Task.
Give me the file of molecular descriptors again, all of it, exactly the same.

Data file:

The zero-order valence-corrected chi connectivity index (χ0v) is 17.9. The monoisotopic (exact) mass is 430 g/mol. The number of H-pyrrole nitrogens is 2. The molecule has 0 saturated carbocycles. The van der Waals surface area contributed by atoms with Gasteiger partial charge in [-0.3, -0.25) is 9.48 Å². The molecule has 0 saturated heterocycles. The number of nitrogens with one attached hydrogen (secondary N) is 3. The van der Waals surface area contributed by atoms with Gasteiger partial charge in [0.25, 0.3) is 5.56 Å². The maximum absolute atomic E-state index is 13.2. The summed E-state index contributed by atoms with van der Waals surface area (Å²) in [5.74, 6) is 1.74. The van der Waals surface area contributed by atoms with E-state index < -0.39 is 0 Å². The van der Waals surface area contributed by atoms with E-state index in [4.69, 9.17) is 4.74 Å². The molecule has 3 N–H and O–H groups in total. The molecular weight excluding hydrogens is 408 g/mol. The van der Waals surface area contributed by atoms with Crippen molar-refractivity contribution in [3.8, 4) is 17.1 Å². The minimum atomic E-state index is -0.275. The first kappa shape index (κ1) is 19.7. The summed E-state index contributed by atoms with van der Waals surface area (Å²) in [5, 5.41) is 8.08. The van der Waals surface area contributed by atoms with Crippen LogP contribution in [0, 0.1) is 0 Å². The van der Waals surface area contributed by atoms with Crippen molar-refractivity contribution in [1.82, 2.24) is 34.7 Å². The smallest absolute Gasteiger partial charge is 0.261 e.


The zero-order valence-corrected chi connectivity index (χ0v) is 17.9. The monoisotopic (exact) mass is 430 g/mol. The number of H-pyrrole nitrogens is 2. The molecule has 0 saturated carbocycles. The van der Waals surface area contributed by atoms with Gasteiger partial charge in [-0.3, -0.25) is 9.48 Å². The molecule has 0 saturated heterocycles. The number of nitrogens with one attached hydrogen (secondary N) is 3. The van der Waals surface area contributed by atoms with Gasteiger partial charge in [0.25, 0.3) is 5.56 Å². The maximum absolute atomic E-state index is 13.2. The summed E-state index contributed by atoms with van der Waals surface area (Å²) in [5.74, 6) is 1.74. The van der Waals surface area contributed by atoms with E-state index < -0.39 is 0 Å². The van der Waals surface area contributed by atoms with E-state index in [4.69, 9.17) is 4.74 Å². The molecule has 3 N–H and O–H groups in total. The molecular weight excluding hydrogens is 408 g/mol. The van der Waals surface area contributed by atoms with Crippen molar-refractivity contribution in [3.8, 4) is 17.1 Å². The minimum atomic E-state index is -0.275. The first kappa shape index (κ1) is 19.7. The summed E-state index contributed by atoms with van der Waals surface area (Å²) in [5, 5.41) is 8.08. The van der Waals surface area contributed by atoms with Crippen LogP contribution in [0, 0.1) is 0 Å². The van der Waals surface area contributed by atoms with Crippen molar-refractivity contribution in [1.82, 2.24) is 34.7 Å². The smallest absolute Gasteiger partial charge is 0.261 e.